Political leaders have been scrambling to address the economic fallout of the coronavirus crisis by providing direct cash assistance to American families. Conservatives, who’d until now dismissed the idea of a Universal Basic Income as a dramatic expansion of the welfare state, have been forced to recognize that market solutions won’t suffice as a global pandemic K.O.’s the national and world economy.
It's a simple math problem: Almost overnight, many types of work effectively became a public health hazard, putting millions out of work with no real path to new income for the foreseeable future, even as the bills keep coming.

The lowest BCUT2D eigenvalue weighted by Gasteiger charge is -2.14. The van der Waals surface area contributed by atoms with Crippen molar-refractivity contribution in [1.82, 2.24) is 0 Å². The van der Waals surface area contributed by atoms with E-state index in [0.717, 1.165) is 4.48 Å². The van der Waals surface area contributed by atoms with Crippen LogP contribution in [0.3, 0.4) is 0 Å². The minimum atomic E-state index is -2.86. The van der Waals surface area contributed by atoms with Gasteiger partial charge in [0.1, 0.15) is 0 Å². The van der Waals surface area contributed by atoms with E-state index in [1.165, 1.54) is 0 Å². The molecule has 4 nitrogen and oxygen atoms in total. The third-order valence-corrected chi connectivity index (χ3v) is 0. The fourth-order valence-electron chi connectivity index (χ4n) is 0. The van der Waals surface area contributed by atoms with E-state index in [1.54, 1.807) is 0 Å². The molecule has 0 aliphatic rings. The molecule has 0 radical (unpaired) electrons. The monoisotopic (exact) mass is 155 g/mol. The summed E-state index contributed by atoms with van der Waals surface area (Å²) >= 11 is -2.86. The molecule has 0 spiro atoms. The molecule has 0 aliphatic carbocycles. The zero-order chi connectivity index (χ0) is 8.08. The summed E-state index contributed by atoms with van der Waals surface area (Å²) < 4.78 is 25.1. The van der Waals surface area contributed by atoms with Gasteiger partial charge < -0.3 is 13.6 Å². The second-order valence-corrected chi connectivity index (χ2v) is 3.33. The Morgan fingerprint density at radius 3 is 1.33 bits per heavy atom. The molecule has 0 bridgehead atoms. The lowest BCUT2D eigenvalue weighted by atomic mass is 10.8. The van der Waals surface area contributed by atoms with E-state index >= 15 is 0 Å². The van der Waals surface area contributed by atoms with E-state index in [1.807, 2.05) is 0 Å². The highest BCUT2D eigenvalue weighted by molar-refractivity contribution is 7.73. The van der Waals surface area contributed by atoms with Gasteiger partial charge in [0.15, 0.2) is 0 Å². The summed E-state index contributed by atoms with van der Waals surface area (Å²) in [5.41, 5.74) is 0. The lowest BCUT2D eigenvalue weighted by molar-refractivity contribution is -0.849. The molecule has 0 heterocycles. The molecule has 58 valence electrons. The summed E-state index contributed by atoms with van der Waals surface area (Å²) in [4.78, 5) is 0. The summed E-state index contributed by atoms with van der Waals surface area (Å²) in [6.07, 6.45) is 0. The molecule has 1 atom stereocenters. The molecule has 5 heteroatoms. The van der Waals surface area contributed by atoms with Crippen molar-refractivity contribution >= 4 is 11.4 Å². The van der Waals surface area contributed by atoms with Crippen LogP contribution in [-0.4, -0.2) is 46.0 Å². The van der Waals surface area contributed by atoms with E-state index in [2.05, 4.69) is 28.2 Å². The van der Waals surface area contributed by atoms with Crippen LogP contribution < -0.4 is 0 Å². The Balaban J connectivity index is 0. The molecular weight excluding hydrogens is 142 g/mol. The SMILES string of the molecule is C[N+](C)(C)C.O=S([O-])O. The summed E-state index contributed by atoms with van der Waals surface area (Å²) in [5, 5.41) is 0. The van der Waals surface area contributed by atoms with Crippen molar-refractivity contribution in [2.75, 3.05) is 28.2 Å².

Yet the cruel irony of a cash-assistance program is that, for the populations that are excluded, it would have the complete opposite of its intended effect: they’ll get dragged down by a cratering economy with the added anchor of suddenly reduced spending power as compared to their peers. And the text of the bill Mitch McConnell unveiled this week makes clear at least one group whose members wouldn’t be getting any checks in the mail: “any nonresident alien individual.”